Updated: May 13
Here’s 4 things I am letting go of in 2023:
1. A perfect house
This summer, my mom took my boys for three weeks.
For the first time in two years, my house was clean every day. I didn’t step on a single Lego or find pee on the bathroom floor. My counters were clean and clutter-free. The laundry was washed, dried, folded and put away in a single day.
Then, they came back and immediately I was stepping on Legos, sweeping up crumbs three times a day, trying (and failing) to keep the counters clear, forgetting about the clothes in the dryers and wondering how pee even got there?!
If you’re having trouble “keeping up”, it’s not a personal failure. Kids are messy. And if you follow DIY or interior design accounts, remember- it’s their literal job to keep their house Insta-worthy.
2. Parenting the same way my parents did
I know the sting of hearing “you don’t discipline enough” or “you’re being too harsh”, or “you would have never gotten away with that when you were little”.
Nothing hurts more than being told you’re not a good parent, and while that may not be the intention in these statements, it’s what most parents hear. You aren’t good enough. You’re failing.
Your child is unique. Even if your child shares similar personality traits or the same interests as you, they are not you. They have their own thoughts, motivations, triggers and dreams. YOU know what is best for your child. Honoring that means you are thriving, not failing.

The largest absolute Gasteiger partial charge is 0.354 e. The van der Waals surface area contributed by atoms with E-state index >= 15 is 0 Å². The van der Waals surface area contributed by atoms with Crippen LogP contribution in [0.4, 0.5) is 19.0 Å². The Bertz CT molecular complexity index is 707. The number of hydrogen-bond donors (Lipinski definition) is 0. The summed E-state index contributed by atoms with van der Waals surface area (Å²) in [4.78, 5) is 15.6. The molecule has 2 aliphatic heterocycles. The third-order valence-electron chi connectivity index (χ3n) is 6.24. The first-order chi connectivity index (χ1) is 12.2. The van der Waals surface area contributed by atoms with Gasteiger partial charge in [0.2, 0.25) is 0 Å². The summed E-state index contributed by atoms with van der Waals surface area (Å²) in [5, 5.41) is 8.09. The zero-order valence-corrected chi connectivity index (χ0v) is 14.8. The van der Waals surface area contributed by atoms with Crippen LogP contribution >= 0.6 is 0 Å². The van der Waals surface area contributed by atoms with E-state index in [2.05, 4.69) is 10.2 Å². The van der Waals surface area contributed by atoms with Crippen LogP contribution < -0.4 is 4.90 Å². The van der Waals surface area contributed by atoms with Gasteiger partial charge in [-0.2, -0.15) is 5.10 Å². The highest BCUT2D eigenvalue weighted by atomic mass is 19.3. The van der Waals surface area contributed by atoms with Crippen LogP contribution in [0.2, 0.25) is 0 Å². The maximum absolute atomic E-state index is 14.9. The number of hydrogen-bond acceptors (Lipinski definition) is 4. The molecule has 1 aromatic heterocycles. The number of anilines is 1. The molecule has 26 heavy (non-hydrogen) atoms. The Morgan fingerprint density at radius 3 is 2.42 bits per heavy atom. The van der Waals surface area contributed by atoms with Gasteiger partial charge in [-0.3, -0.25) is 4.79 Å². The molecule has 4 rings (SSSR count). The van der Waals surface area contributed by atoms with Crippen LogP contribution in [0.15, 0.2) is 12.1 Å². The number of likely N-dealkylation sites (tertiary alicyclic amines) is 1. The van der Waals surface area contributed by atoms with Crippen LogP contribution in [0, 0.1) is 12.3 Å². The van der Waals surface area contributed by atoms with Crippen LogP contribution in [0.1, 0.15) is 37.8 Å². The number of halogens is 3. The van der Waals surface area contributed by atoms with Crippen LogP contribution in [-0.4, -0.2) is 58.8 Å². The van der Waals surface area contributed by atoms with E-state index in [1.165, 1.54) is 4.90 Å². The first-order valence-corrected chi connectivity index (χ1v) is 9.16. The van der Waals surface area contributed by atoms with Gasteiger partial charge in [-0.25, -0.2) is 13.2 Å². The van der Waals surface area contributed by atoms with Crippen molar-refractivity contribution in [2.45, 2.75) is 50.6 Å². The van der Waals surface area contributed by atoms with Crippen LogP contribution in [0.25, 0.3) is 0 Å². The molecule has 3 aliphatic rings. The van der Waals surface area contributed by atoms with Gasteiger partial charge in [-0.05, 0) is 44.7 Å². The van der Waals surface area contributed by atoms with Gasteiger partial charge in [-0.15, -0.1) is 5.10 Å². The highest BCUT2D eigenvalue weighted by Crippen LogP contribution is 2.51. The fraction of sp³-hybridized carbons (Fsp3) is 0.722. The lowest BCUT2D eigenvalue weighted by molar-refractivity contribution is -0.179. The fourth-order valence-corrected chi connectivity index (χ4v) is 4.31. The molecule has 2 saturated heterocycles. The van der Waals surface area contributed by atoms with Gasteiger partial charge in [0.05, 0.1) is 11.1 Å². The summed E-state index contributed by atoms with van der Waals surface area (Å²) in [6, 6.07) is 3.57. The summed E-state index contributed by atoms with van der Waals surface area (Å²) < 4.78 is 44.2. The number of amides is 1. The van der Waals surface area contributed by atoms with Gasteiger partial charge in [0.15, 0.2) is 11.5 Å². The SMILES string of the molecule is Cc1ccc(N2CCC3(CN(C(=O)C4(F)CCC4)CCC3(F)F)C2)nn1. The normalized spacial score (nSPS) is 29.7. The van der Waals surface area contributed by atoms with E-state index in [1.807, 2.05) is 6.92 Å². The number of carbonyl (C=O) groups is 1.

PS- breaking harmful cycles or behaviors isn't easy, but it's badass.
3. Blaming myself for everything my children do
I’ll be honest, I have a really hard time with this one. I feel like a terrible mother every time I receive an email from a teacher about an incident at school. Or every time my children shout something inappropriate. When my 4-year old had an accident. I assume everyone involved thinks I am a terrible, negligent parent.
But here’s the thing: I don’t tell my preschooler to pee on his grandma’s couch. He’s four years old. Accidents happen. I don’t go around my house shouting: “MY BUTT ITCHES!”
I was always well-behaved in school, but I am not neurodiverse like my son is. I don’t know what it’s like to have trouble sitting still or holding my thoughts in.
My children are not me. And when I take a deep breath and remind myself of that, it’s easier to move forward.
4. Comparing myself to other moms
I have a couple of mom friends who are “weekend warriors”.
Every weekend, they are packed with activities: the zoo, the museum, bowling, the pool, the latest festival, Disney On Ice.
I hear their stories about their latest outing and I sometimes feel guilty for not doing enough with my kids.
But then, I take a deep breath and remember: I work on weekends, we don’t have a ton of disposable income, and my oldest child is easily overstimulated. We take them to the zoo and the museum, but not every weekend. Our kids are delighted by game nights and movie nights at home. We are doing what works for our family right now. It doesn’t look the same as other families, and that is okay.
You are parenting the best way you can. You are doing enough.
What are you letting go of in 2023?